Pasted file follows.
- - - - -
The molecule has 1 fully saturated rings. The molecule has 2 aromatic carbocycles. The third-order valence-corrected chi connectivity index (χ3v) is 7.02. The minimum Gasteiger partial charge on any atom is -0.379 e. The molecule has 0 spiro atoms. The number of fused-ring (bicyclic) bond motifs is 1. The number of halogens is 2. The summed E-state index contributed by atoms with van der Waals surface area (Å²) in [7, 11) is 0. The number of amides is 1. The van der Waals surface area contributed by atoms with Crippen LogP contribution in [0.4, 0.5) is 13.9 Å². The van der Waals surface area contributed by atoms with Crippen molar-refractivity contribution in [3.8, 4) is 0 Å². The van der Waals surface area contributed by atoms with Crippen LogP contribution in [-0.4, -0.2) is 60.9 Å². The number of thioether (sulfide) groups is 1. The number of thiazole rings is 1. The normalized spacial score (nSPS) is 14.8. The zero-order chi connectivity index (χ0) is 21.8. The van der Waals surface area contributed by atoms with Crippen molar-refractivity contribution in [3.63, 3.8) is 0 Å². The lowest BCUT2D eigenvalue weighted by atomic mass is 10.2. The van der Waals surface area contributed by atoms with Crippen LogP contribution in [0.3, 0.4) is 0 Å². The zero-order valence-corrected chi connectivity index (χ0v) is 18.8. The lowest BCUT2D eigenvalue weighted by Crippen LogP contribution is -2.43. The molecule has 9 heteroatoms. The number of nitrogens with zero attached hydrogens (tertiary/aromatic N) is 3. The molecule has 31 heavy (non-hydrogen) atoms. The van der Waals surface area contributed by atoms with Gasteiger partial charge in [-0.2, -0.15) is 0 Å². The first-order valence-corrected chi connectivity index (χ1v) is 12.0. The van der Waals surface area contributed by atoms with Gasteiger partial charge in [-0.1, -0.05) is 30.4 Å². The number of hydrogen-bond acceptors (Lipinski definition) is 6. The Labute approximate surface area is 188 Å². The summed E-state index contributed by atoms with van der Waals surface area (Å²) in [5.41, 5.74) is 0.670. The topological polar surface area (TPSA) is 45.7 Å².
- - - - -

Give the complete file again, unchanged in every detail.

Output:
The molecule has 1 fully saturated rings. The molecule has 2 aromatic carbocycles. The third-order valence-corrected chi connectivity index (χ3v) is 7.02. The minimum Gasteiger partial charge on any atom is -0.379 e. The molecule has 0 spiro atoms. The number of fused-ring (bicyclic) bond motifs is 1. The number of halogens is 2. The summed E-state index contributed by atoms with van der Waals surface area (Å²) in [7, 11) is 0. The number of amides is 1. The van der Waals surface area contributed by atoms with Crippen LogP contribution in [0.4, 0.5) is 13.9 Å². The van der Waals surface area contributed by atoms with Crippen molar-refractivity contribution in [3.8, 4) is 0 Å². The van der Waals surface area contributed by atoms with Crippen LogP contribution in [-0.4, -0.2) is 60.9 Å². The number of thioether (sulfide) groups is 1. The number of thiazole rings is 1. The normalized spacial score (nSPS) is 14.8. The zero-order chi connectivity index (χ0) is 21.8. The van der Waals surface area contributed by atoms with Crippen molar-refractivity contribution in [3.63, 3.8) is 0 Å². The lowest BCUT2D eigenvalue weighted by atomic mass is 10.2. The van der Waals surface area contributed by atoms with Crippen LogP contribution in [0.3, 0.4) is 0 Å². The zero-order valence-corrected chi connectivity index (χ0v) is 18.8. The lowest BCUT2D eigenvalue weighted by Crippen LogP contribution is -2.43. The molecule has 9 heteroatoms. The number of nitrogens with zero attached hydrogens (tertiary/aromatic N) is 3. The molecule has 31 heavy (non-hydrogen) atoms. The van der Waals surface area contributed by atoms with Gasteiger partial charge in [-0.2, -0.15) is 0 Å². The first-order valence-corrected chi connectivity index (χ1v) is 12.0. The van der Waals surface area contributed by atoms with Gasteiger partial charge in [-0.1, -0.05) is 30.4 Å². The number of hydrogen-bond acceptors (Lipinski definition) is 6. The Labute approximate surface area is 188 Å². The summed E-state index contributed by atoms with van der Waals surface area (Å²) in [5.41, 5.74) is 0.670. The topological polar surface area (TPSA) is 45.7 Å².